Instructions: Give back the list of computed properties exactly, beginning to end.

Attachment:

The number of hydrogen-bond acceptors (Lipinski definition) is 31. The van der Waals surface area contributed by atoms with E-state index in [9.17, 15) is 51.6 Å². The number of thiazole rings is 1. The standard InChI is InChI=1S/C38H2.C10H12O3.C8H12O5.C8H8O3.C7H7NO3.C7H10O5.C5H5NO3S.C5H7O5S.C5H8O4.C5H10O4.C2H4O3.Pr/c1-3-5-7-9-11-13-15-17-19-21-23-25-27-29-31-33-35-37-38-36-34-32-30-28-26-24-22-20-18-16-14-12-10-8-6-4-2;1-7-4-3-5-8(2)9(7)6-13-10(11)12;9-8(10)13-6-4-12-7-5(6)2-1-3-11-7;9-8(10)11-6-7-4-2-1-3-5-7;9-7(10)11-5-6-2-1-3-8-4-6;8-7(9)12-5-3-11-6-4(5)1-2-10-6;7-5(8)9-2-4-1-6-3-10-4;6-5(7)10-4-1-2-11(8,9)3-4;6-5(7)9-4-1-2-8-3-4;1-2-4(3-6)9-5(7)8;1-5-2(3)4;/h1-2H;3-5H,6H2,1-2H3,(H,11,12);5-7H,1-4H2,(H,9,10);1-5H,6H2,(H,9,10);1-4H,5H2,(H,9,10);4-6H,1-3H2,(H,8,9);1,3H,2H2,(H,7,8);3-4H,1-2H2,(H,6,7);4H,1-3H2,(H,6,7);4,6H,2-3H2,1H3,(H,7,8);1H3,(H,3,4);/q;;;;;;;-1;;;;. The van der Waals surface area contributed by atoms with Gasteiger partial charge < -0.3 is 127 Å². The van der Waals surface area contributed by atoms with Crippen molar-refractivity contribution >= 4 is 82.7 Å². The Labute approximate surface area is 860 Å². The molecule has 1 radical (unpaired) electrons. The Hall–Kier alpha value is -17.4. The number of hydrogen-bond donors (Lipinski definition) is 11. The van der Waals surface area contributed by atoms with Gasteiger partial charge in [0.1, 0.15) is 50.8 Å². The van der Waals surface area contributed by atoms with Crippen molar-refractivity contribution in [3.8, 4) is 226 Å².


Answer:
The number of hydrogen-bond acceptors (Lipinski definition) is 31. The van der Waals surface area contributed by atoms with E-state index in [9.17, 15) is 51.6 Å². The number of thiazole rings is 1. The standard InChI is InChI=1S/C38H2.C10H12O3.C8H12O5.C8H8O3.C7H7NO3.C7H10O5.C5H5NO3S.C5H7O5S.C5H8O4.C5H10O4.C2H4O3.Pr/c1-3-5-7-9-11-13-15-17-19-21-23-25-27-29-31-33-35-37-38-36-34-32-30-28-26-24-22-20-18-16-14-12-10-8-6-4-2;1-7-4-3-5-8(2)9(7)6-13-10(11)12;9-8(10)13-6-4-12-7-5(6)2-1-3-11-7;9-8(10)11-6-7-4-2-1-3-5-7;9-7(10)11-5-6-2-1-3-8-4-6;8-7(9)12-5-3-11-6-4(5)1-2-10-6;7-5(8)9-2-4-1-6-3-10-4;6-5(7)10-4-1-2-11(8,9)3-4;6-5(7)9-4-1-2-8-3-4;1-2-4(3-6)9-5(7)8;1-5-2(3)4;/h1-2H;3-5H,6H2,1-2H3,(H,11,12);5-7H,1-4H2,(H,9,10);1-5H,6H2,(H,9,10);1-4H,5H2,(H,9,10);4-6H,1-3H2,(H,8,9);1,3H,2H2,(H,7,8);3-4H,1-2H2,(H,6,7);4H,1-3H2,(H,6,7);4,6H,2-3H2,1H3,(H,7,8);1H3,(H,3,4);/q;;;;;;;-1;;;;. The van der Waals surface area contributed by atoms with Gasteiger partial charge < -0.3 is 127 Å². The van der Waals surface area contributed by atoms with Crippen molar-refractivity contribution >= 4 is 82.7 Å². The Labute approximate surface area is 860 Å². The molecule has 1 radical (unpaired) electrons. The Hall–Kier alpha value is -17.4. The number of hydrogen-bond donors (Lipinski definition) is 11. The van der Waals surface area contributed by atoms with Gasteiger partial charge in [0.1, 0.15) is 50.8 Å². The van der Waals surface area contributed by atoms with Crippen molar-refractivity contribution in [3.8, 4) is 226 Å².